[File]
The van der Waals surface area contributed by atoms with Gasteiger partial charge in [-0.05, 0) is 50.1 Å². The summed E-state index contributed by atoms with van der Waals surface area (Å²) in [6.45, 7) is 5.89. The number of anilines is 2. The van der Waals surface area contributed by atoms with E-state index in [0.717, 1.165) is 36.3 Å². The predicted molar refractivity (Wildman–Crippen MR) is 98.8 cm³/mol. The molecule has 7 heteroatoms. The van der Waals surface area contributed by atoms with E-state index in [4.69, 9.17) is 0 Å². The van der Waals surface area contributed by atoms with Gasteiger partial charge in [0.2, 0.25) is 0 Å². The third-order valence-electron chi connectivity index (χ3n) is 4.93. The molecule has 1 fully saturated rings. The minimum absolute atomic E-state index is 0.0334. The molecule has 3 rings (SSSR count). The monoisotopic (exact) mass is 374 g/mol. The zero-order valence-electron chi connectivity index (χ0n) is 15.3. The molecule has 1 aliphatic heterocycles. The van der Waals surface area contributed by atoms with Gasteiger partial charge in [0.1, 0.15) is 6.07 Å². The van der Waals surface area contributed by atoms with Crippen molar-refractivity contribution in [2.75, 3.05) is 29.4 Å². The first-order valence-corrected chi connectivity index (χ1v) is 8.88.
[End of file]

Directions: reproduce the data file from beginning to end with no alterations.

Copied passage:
The van der Waals surface area contributed by atoms with Gasteiger partial charge in [-0.05, 0) is 50.1 Å². The summed E-state index contributed by atoms with van der Waals surface area (Å²) in [6.45, 7) is 5.89. The number of anilines is 2. The van der Waals surface area contributed by atoms with E-state index in [0.717, 1.165) is 36.3 Å². The predicted molar refractivity (Wildman–Crippen MR) is 98.8 cm³/mol. The molecule has 7 heteroatoms. The van der Waals surface area contributed by atoms with E-state index in [4.69, 9.17) is 0 Å². The van der Waals surface area contributed by atoms with Gasteiger partial charge in [0.2, 0.25) is 0 Å². The third-order valence-electron chi connectivity index (χ3n) is 4.93. The molecule has 1 fully saturated rings. The minimum absolute atomic E-state index is 0.0334. The molecule has 3 rings (SSSR count). The monoisotopic (exact) mass is 374 g/mol. The zero-order valence-electron chi connectivity index (χ0n) is 15.3. The molecule has 1 aliphatic heterocycles. The van der Waals surface area contributed by atoms with Gasteiger partial charge in [0.1, 0.15) is 6.07 Å². The van der Waals surface area contributed by atoms with Crippen molar-refractivity contribution in [2.75, 3.05) is 29.4 Å². The first-order valence-corrected chi connectivity index (χ1v) is 8.88.